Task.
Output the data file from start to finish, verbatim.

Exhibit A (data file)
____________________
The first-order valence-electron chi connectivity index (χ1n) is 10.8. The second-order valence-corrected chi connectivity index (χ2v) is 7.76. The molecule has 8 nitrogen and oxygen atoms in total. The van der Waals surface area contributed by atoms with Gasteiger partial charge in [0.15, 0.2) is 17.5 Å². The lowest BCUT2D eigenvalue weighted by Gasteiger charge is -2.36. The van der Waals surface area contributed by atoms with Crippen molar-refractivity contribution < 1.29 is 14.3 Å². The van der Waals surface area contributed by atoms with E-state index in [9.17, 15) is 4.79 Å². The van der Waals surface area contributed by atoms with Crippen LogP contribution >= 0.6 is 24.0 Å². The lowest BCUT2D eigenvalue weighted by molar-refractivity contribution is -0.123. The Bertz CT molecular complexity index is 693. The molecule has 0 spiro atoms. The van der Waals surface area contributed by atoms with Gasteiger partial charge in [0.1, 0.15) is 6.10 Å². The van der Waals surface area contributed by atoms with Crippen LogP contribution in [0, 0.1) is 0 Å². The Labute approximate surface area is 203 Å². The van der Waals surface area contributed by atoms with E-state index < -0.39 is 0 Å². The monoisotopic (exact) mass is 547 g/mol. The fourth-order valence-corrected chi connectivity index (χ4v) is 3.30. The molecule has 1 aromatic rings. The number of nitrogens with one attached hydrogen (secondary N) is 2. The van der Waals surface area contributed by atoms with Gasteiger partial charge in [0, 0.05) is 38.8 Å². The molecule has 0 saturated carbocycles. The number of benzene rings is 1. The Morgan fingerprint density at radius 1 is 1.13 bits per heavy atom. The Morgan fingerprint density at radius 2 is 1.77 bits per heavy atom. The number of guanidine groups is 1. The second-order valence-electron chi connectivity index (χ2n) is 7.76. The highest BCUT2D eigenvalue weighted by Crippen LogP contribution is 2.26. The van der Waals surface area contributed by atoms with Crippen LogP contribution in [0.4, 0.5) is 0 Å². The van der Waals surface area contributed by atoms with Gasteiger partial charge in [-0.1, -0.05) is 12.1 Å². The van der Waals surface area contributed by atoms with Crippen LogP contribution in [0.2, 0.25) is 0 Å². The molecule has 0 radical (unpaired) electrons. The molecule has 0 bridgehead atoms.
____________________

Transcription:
The first-order valence-electron chi connectivity index (χ1n) is 10.8. The second-order valence-corrected chi connectivity index (χ2v) is 7.76. The molecule has 8 nitrogen and oxygen atoms in total. The van der Waals surface area contributed by atoms with Gasteiger partial charge in [0.15, 0.2) is 17.5 Å². The lowest BCUT2D eigenvalue weighted by Gasteiger charge is -2.36. The van der Waals surface area contributed by atoms with Crippen molar-refractivity contribution < 1.29 is 14.3 Å². The van der Waals surface area contributed by atoms with E-state index in [9.17, 15) is 4.79 Å². The van der Waals surface area contributed by atoms with Crippen LogP contribution >= 0.6 is 24.0 Å². The lowest BCUT2D eigenvalue weighted by molar-refractivity contribution is -0.123. The Bertz CT molecular complexity index is 693. The molecule has 0 spiro atoms. The van der Waals surface area contributed by atoms with Gasteiger partial charge in [0.1, 0.15) is 6.10 Å². The van der Waals surface area contributed by atoms with Crippen LogP contribution in [0, 0.1) is 0 Å². The Labute approximate surface area is 203 Å². The van der Waals surface area contributed by atoms with E-state index < -0.39 is 0 Å². The monoisotopic (exact) mass is 547 g/mol. The fourth-order valence-corrected chi connectivity index (χ4v) is 3.30. The molecule has 1 aromatic rings. The number of nitrogens with one attached hydrogen (secondary N) is 2. The van der Waals surface area contributed by atoms with Gasteiger partial charge in [0, 0.05) is 38.8 Å². The molecule has 0 saturated carbocycles. The number of benzene rings is 1. The Morgan fingerprint density at radius 1 is 1.13 bits per heavy atom. The Morgan fingerprint density at radius 2 is 1.77 bits per heavy atom. The number of guanidine groups is 1. The second-order valence-electron chi connectivity index (χ2n) is 7.76. The highest BCUT2D eigenvalue weighted by Crippen LogP contribution is 2.26. The van der Waals surface area contributed by atoms with Crippen LogP contribution in [0.4, 0.5) is 0 Å². The van der Waals surface area contributed by atoms with Gasteiger partial charge in [-0.1, -0.05) is 12.1 Å². The van der Waals surface area contributed by atoms with Crippen LogP contribution in [0.2, 0.25) is 0 Å². The molecule has 0 radical (unpaired) electrons. The molecule has 0 bridgehead atoms.